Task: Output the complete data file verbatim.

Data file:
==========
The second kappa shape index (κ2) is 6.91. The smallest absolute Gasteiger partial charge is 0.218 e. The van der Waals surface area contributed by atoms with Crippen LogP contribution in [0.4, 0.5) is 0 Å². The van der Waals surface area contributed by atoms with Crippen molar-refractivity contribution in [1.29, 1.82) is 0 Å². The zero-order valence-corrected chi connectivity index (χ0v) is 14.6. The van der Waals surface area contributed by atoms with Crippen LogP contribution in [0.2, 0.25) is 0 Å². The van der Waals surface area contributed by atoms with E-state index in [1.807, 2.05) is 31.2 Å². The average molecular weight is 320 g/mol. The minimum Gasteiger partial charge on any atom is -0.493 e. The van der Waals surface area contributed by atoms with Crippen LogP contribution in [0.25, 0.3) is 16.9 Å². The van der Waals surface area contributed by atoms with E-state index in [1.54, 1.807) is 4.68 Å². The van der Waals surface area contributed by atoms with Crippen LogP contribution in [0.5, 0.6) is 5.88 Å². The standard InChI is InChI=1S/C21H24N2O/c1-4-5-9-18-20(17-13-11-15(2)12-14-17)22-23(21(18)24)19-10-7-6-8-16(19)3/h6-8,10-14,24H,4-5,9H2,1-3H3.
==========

The second kappa shape index (κ2) is 6.91. The smallest absolute Gasteiger partial charge is 0.218 e. The van der Waals surface area contributed by atoms with Crippen LogP contribution in [0.4, 0.5) is 0 Å². The van der Waals surface area contributed by atoms with Crippen molar-refractivity contribution in [1.29, 1.82) is 0 Å². The zero-order valence-corrected chi connectivity index (χ0v) is 14.6. The van der Waals surface area contributed by atoms with Crippen LogP contribution in [0.2, 0.25) is 0 Å². The van der Waals surface area contributed by atoms with E-state index in [1.807, 2.05) is 31.2 Å². The average molecular weight is 320 g/mol. The minimum Gasteiger partial charge on any atom is -0.493 e. The van der Waals surface area contributed by atoms with Crippen LogP contribution in [0.25, 0.3) is 16.9 Å². The van der Waals surface area contributed by atoms with E-state index in [1.54, 1.807) is 4.68 Å². The van der Waals surface area contributed by atoms with Crippen LogP contribution in [0.5, 0.6) is 5.88 Å². The standard InChI is InChI=1S/C21H24N2O/c1-4-5-9-18-20(17-13-11-15(2)12-14-17)22-23(21(18)24)19-10-7-6-8-16(19)3/h6-8,10-14,24H,4-5,9H2,1-3H3.